1am finish: Marco and me
“My mother didn’t raise me to be a c***”
So said Marco Pierre White as he draped his suit jacket around my shoulders and beckoned over a waiter to top up my glass of Prosecco.
This wasn’t what I was expecting when I set out that evening to interview the man who once made his protege Gordon Ramsey cry.
I was at Marco’s in Brentwood – the restaurant which launched in December and serves a mix of Italian-inspired dishes and American classics – to have a brief chat with the 57-year-old chef, while he was in Essex.
I expected a difficult, challenging man. I thought I’d be granted mere minutes with him. Let’s face it, this was the fiery fella who once cut a hole in the back of the chef whites of one staff member who dared to complain about the heat in his kitchen. He HANDED BACK his three Michelin stars after five years and retired from the kitchen – despite being first British chef to be awarded three – and the youngest (age 32 in 1994) in Michelin history.
So, I did not expect to still be chatting to him about family, children, and comfort food, six hours – and several drinks – later, in the wee small hours at the spot, just off the M25.
“Affordable glamour” – Marco’s in Brentwood
So, tonight is the big launch party for Essex’s first Marco Pierre White restaurant (at Holiday Inn Brentwood) and it’s set to be a bit of a bash.
Arg from TOWIE will be making a personal appearance and will be singing live, while Gemma Collins and others from TOWIE will also be attending to celebrate Arg’s birthday.
As well as being on the guest list tonight, I was lucky enough to be invited to give the restaurant a whirl earlier this week (I’m still full now!) And I got to chat to Marco himself.
So what’s it all about?
Well, Marco’s New York Italian is a dining concept ideal for dinner, light bites or cocktails (I gave a bottle of the Bottega Fragolino Rosso a go. Made from red wine grapes, it’s a slightly sparking wine that tastes rather like a Kir Royal!) Continue reading
Fabulous: Farrow & Ball
When it comes to interior design, sometimes it can feel a bit like a closed shop. Finding where those elusive but oh-so lovely paints or pottery are stocked can be a bit of a mission.
Here’s where you can find some of those high-end delights – right on your doorstep.
Farrow & Ball
Iconic British brand Farrow & Ball began in the Forties as a small firm specializing in paints made in the traditional way with traditional ingredients.
Used by royalty (Prince Harry decorated his living quarters last year with a gray-and-pink color scheme, according to a consultant for the company) it offers a distinctive palette of 132 paint colours and handcrafted wallpapers. Continue reading
Craft creator: Claire Mackaness
IN recent years, TV shows like the Great British Bake Off, the British Sewing Bee and the Great Pottery Throwdown have helped fuel something of a craft boom in the UK.
Indeed, the craft market in the UK is now worth a massive £3bn (and growing!) and traditional skills such as crocheting, knitting and sewing have seen a real resurgence.
Claire Mackaness, 38, of Gooseberry Green, Billericay, has seen first-hand just how popular crocheting has become. She runs workshops in sewing, dressmaking and crochet at her studio in Brentwood – and now offers classes online.
But why does she think crocheting has become so popular again? Continue reading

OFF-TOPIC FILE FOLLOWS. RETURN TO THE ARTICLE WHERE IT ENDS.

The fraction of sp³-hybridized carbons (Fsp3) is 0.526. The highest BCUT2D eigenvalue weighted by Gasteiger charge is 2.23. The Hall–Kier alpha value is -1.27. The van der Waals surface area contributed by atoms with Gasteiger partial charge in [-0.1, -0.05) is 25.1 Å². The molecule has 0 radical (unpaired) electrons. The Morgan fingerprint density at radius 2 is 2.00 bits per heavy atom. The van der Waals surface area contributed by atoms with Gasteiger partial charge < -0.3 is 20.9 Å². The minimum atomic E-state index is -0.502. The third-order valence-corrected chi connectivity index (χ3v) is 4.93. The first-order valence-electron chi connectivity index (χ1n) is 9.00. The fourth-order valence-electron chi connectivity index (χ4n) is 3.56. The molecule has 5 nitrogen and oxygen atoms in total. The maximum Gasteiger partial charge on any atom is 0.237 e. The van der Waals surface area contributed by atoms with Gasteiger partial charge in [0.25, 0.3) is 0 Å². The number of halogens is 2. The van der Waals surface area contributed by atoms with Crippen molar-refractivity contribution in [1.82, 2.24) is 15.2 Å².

Life in Leigh-on-Sea…the UK’s happiest place to live
So the little Essex seaside resort that I call home has recently been named as the happiest place in Britain to live.
Leigh-on Sea (it’s just up the road to Southend for those of you that aren’t Essex-based folk) gained the accolade from Rightmove, after scoring highly on a range of stand-out features, including community spirit and a strong sense of belonging.
The hubby and I moved to Leigh-on-Sea two years ago. I’d grown up not far from the fishing village (on Canvey Island) and missed the seaside after eight years of living inland (in the TOWIE mecca that is Brentwood) so dragged my London-bred mister closer to the estuary side.
We’re super fond of Leigh-on-Sea so were not surprised that it was ranked so highly by the property website. But we fell in love all over again when we decided not to head abroad this summer and instead holiday at home with our baby boy. Continue reading
There are few things that signal spring as sweetly as the seemingly overnight arrival daffodils in our gardens, by the roadside and in woods across the county.
Never give just one daffodil…it’s considered bad luck!
Known as Lent Lilies, daffodils (narcissi if we are to use their formal name) are the most popular flower for Easter decorations, flowering anytime from January through to April. So bedded in tradition are they that Prince Charles is paid the sum of one annual daffodil as a rent payment for the unattended lands of the Isles of Scilly.
But like most blooms there are plenty of myths attached to them. Did you know it’s is bad luck to bring in a single daffodil into your home? Doing so, it is said, will bring misfortune upon the house.
So always bring a bouquet, if you intend to give daffodils as a gift, as this will bring good fortune to the house.
And even before they’ve been picked, daffodils are rife with superstitions. It is said if you step, stomp, or trample on a bed of daffodils, bad luck will find you. However, if you make a great effort to avoid stepping on a daffodil, you will be rewarded good fortune (so keep that in mind when admiring them in their hundreds at Warley Place Nature Reserve, just south of Brentwood.) Continue reading
I have ALWAYS wanted an apple tree. I know it’s not necessarily the most exciting of items to hanker after, but since a was a little girl I have dreamed of having a garden where an apple tree grows.
I like trees because they seem more resigned to the way they have to live than other things do – Willa Cather, 1913